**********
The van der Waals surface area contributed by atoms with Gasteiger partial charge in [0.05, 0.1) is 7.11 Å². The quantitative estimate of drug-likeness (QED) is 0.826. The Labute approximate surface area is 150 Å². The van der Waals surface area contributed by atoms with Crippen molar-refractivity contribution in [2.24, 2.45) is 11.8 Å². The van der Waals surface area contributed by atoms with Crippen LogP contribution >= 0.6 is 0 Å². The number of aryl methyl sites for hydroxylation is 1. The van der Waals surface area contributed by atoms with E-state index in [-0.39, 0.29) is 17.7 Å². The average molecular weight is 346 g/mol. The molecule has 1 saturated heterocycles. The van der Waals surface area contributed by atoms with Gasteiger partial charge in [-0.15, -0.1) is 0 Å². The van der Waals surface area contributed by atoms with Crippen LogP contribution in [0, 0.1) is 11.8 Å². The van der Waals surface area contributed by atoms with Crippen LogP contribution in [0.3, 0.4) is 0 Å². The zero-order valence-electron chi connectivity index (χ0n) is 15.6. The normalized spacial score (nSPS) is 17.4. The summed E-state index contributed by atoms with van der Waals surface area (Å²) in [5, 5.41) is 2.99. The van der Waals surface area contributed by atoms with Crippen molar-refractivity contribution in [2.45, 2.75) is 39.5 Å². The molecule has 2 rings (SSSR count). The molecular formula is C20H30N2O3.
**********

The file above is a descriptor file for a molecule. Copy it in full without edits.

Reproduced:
The van der Waals surface area contributed by atoms with Gasteiger partial charge in [0.05, 0.1) is 7.11 Å². The quantitative estimate of drug-likeness (QED) is 0.826. The Labute approximate surface area is 150 Å². The van der Waals surface area contributed by atoms with Crippen molar-refractivity contribution in [2.24, 2.45) is 11.8 Å². The van der Waals surface area contributed by atoms with Crippen LogP contribution >= 0.6 is 0 Å². The number of aryl methyl sites for hydroxylation is 1. The van der Waals surface area contributed by atoms with E-state index in [-0.39, 0.29) is 17.7 Å². The average molecular weight is 346 g/mol. The molecule has 1 saturated heterocycles. The van der Waals surface area contributed by atoms with Gasteiger partial charge in [-0.15, -0.1) is 0 Å². The van der Waals surface area contributed by atoms with Crippen LogP contribution in [0, 0.1) is 11.8 Å². The van der Waals surface area contributed by atoms with Crippen LogP contribution in [0.3, 0.4) is 0 Å². The zero-order valence-electron chi connectivity index (χ0n) is 15.6. The normalized spacial score (nSPS) is 17.4. The summed E-state index contributed by atoms with van der Waals surface area (Å²) in [5, 5.41) is 2.99. The van der Waals surface area contributed by atoms with Crippen molar-refractivity contribution in [2.45, 2.75) is 39.5 Å². The molecule has 2 rings (SSSR count). The molecular formula is C20H30N2O3.